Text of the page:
Sustainable Chippendale

A Sustainable Suburb In the Making

Sustainable Chippendale is a community initiative setup to support the Sustainable Streets and Community Plan in Chippendale. If you are passionate about sustainability we'd love you to join us in getting behind this ground breaking project to establish a practical model for sustainable inner city living in Sydney.

Community Composting Q&A

Ellessandra is Product Design Engineering student at Swinburne currently in her final year. She recently contacted us with some question on composting for a project she is working on that is aimed at reducing food waste from the home.

Here is a Q&A we did with Ellessandra on community composing in Chippendale.

Q: Can anyone in your area use the compost bins, do they have to sign up to use them?

A: Any one can use them, however they are encouraged to get trained up by our team of volunteers lead by our local sustainably coach Michael Mobbs http://sustainablechippendale.com/home/.

 

Q: What composting method do you use in your composting system?

A: Aerobin

 

Q: Why did you choose this method?

A: Our bins were donated to us.

 

Q: How long does it take for the food to break down into compost so that it can be used on the garden?

A: Six to eight weeks

 

Q: How much maintenance is involved e.g. shredding the food scraps, turning the compost, moving it from one pile to another, watering it, etc.?

A: Generally we spend about an hour a week on the compost bins, but people also care for them as they use them, so it's hard to be exact.

 

Q: How do you deal with inorganic waste being put into the compost?

A: Those who are using the bins and managing them pull out inorganic waste when they see it.  It's not a big problem.

 

Q: Do you have a strategy to stop people from putting inorganic waste in the compost bins?

A: The signs we have on the bins work pretty well.

 

Q: Do you have any security on the compost bins so that only certain people can use it and to stop vandalism?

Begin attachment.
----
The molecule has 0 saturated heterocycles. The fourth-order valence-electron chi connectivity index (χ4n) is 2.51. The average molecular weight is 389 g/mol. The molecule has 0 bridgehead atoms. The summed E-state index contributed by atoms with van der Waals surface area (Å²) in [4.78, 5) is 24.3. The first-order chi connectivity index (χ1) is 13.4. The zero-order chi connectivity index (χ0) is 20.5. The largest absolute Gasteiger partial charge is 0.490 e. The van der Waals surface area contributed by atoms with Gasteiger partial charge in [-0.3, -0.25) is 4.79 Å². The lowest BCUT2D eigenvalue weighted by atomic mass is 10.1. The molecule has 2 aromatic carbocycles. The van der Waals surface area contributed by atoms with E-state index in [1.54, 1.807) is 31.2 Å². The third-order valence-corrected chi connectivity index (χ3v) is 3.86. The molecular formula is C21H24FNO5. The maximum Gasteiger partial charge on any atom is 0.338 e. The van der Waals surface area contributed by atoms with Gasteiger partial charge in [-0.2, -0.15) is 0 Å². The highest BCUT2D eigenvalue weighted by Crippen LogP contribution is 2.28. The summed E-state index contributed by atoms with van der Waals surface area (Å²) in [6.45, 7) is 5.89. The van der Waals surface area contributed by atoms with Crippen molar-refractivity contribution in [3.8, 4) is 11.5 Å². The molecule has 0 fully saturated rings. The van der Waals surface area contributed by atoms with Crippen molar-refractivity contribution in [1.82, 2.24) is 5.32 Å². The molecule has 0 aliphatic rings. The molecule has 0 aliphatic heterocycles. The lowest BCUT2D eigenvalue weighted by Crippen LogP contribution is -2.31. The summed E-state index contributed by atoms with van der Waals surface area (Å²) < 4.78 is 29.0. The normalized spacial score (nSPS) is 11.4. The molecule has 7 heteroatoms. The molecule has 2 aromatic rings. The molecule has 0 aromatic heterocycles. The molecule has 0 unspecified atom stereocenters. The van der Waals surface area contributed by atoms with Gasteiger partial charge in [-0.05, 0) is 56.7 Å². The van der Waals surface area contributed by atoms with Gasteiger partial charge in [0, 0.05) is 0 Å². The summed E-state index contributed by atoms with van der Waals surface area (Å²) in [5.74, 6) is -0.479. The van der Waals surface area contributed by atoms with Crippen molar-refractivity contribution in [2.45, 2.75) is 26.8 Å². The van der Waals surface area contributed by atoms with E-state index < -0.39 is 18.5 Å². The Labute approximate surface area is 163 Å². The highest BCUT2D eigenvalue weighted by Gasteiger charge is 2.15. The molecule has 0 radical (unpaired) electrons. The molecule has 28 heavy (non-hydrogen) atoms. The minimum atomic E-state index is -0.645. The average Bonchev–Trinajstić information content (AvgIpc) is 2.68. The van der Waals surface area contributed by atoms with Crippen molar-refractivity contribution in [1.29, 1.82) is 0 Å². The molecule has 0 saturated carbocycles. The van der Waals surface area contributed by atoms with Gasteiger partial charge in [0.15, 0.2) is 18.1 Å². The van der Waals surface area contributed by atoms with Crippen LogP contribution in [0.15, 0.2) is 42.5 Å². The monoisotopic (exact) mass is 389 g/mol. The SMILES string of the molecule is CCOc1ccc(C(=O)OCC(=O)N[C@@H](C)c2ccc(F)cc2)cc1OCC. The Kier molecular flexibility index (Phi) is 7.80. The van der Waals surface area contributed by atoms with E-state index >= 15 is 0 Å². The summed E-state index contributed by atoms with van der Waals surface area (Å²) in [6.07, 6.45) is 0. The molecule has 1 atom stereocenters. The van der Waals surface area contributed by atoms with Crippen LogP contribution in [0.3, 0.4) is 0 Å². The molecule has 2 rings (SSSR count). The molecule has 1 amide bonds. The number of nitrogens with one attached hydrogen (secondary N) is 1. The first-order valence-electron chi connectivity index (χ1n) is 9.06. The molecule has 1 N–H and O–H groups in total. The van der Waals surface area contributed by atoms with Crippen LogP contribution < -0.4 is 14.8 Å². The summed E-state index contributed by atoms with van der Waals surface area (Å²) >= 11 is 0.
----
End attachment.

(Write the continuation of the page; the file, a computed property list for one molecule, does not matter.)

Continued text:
A: No we have had minimal vandalism

 

Q: What do you do with the compost when it is ready to use?

A: We spread it on the verge gardens and some of the gardeners used it on their own gardens as well.

 

Q: Have you had any vermin or pests in your compost?

A: Yes cockroaches have been an issue when we have had too much use of the bins.

 

Q: How do you plan to deal with pests?

A: Frequent bin management, getting the mix of carbon and nitrogen is key to zero pests. Stopping residents and cafes putting to much of the same waste in the bins eg, orange peels, coffee grounds. Balance is the key to a healthy compost. Also eucalyptus oil can help.

 

Q: Do you find your composting system is well received by people?

A: As a rough breakdown, 80% of people love it, 9% are indifferent and 1% of people have an issue with it. Out of the hundreds of email we receive a month less than 1 in 100 will be negative if at all. Normally it's that same people complaining over and over. So the actual number of individuals is much lower. Most complaints are about the aesthetics of the bins which is hard to change.

 

Q: Do people use the compost bins properly?

A: Most people put the correct waste in the bins, however it is much harder to get people to take than next step to understand the art of managing the condition of the bins and taking action to manage them.

 

Q: If not, do you think this is because of confusion, laziness or another reason?

A: All the compost bins have links to our web site (http://sustainablechippendale.com/) where people can find details on how to use the bins, we also offer training on composting from our team of volunteers lead by our local sustainably coach Michael Mobbs. So for those that want to know it's all there for them. I think it comes down more to a question of time & motivation. Also composting can be a little tough for those who are squeamish when it comes to getting a little dirty, this is certainly a barrier for some.  

 

Q: Have you had any unforeseen problems with the composting system?

A: The biggest challenge with community composting on this scale is the ratio of bin managers vs users. We have been overwhelmed by the huge demand for composting in the community and we actually had to scale down the numbers of bins as we were getting far too many people using them vs volunteers to manage them. This is a great problem to have on one hand, as it shows that people want to do the right thing. However a lot of people people lack the time, motivation, and constitution required to spend the extra time it takes to learn how to manage a compost bin correctly and put that knowledge into practice.